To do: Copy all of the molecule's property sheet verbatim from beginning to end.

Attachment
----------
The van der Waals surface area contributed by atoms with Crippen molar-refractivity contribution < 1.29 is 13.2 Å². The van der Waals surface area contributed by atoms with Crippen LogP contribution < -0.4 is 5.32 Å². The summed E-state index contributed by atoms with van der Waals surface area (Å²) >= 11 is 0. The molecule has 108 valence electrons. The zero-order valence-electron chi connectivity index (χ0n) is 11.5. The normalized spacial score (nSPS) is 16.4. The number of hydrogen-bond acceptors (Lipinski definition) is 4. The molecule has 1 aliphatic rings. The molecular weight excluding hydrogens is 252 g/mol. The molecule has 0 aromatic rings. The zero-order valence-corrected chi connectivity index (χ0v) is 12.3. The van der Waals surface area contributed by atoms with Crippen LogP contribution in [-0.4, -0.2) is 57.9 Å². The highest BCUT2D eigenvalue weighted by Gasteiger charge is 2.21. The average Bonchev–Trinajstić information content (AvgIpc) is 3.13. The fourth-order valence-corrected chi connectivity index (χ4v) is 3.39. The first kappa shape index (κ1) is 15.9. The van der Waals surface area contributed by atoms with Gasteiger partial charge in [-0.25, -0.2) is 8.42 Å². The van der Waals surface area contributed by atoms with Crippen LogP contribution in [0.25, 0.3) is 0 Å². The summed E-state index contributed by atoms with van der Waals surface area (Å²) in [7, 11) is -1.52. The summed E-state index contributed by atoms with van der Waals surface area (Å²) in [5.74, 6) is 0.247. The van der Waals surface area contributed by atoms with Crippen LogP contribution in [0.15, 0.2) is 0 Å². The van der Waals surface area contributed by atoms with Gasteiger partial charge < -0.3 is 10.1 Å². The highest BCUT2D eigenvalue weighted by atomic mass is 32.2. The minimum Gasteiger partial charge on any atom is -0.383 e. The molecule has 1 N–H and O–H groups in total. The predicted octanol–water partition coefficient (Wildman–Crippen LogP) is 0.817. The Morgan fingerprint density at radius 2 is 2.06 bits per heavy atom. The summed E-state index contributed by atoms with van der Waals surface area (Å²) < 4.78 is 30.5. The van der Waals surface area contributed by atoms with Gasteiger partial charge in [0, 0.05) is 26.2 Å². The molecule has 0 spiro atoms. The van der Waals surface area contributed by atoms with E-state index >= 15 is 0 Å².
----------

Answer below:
The van der Waals surface area contributed by atoms with Crippen molar-refractivity contribution < 1.29 is 13.2 Å². The van der Waals surface area contributed by atoms with Crippen LogP contribution < -0.4 is 5.32 Å². The summed E-state index contributed by atoms with van der Waals surface area (Å²) >= 11 is 0. The molecule has 108 valence electrons. The zero-order valence-electron chi connectivity index (χ0n) is 11.5. The normalized spacial score (nSPS) is 16.4. The number of hydrogen-bond acceptors (Lipinski definition) is 4. The molecule has 1 aliphatic rings. The molecular weight excluding hydrogens is 252 g/mol. The molecule has 0 aromatic rings. The zero-order valence-corrected chi connectivity index (χ0v) is 12.3. The van der Waals surface area contributed by atoms with Crippen LogP contribution in [-0.4, -0.2) is 57.9 Å². The highest BCUT2D eigenvalue weighted by Gasteiger charge is 2.21. The average Bonchev–Trinajstić information content (AvgIpc) is 3.13. The fourth-order valence-corrected chi connectivity index (χ4v) is 3.39. The first kappa shape index (κ1) is 15.9. The van der Waals surface area contributed by atoms with Gasteiger partial charge in [-0.25, -0.2) is 8.42 Å². The van der Waals surface area contributed by atoms with Crippen LogP contribution in [0.25, 0.3) is 0 Å². The summed E-state index contributed by atoms with van der Waals surface area (Å²) in [7, 11) is -1.52. The summed E-state index contributed by atoms with van der Waals surface area (Å²) in [5.74, 6) is 0.247. The van der Waals surface area contributed by atoms with Crippen LogP contribution in [0.15, 0.2) is 0 Å². The van der Waals surface area contributed by atoms with Gasteiger partial charge < -0.3 is 10.1 Å². The highest BCUT2D eigenvalue weighted by atomic mass is 32.2. The minimum Gasteiger partial charge on any atom is -0.383 e. The molecule has 1 N–H and O–H groups in total. The predicted octanol–water partition coefficient (Wildman–Crippen LogP) is 0.817. The Morgan fingerprint density at radius 2 is 2.06 bits per heavy atom. The summed E-state index contributed by atoms with van der Waals surface area (Å²) < 4.78 is 30.5. The van der Waals surface area contributed by atoms with Gasteiger partial charge in [0, 0.05) is 26.2 Å². The molecule has 0 spiro atoms. The van der Waals surface area contributed by atoms with E-state index >= 15 is 0 Å².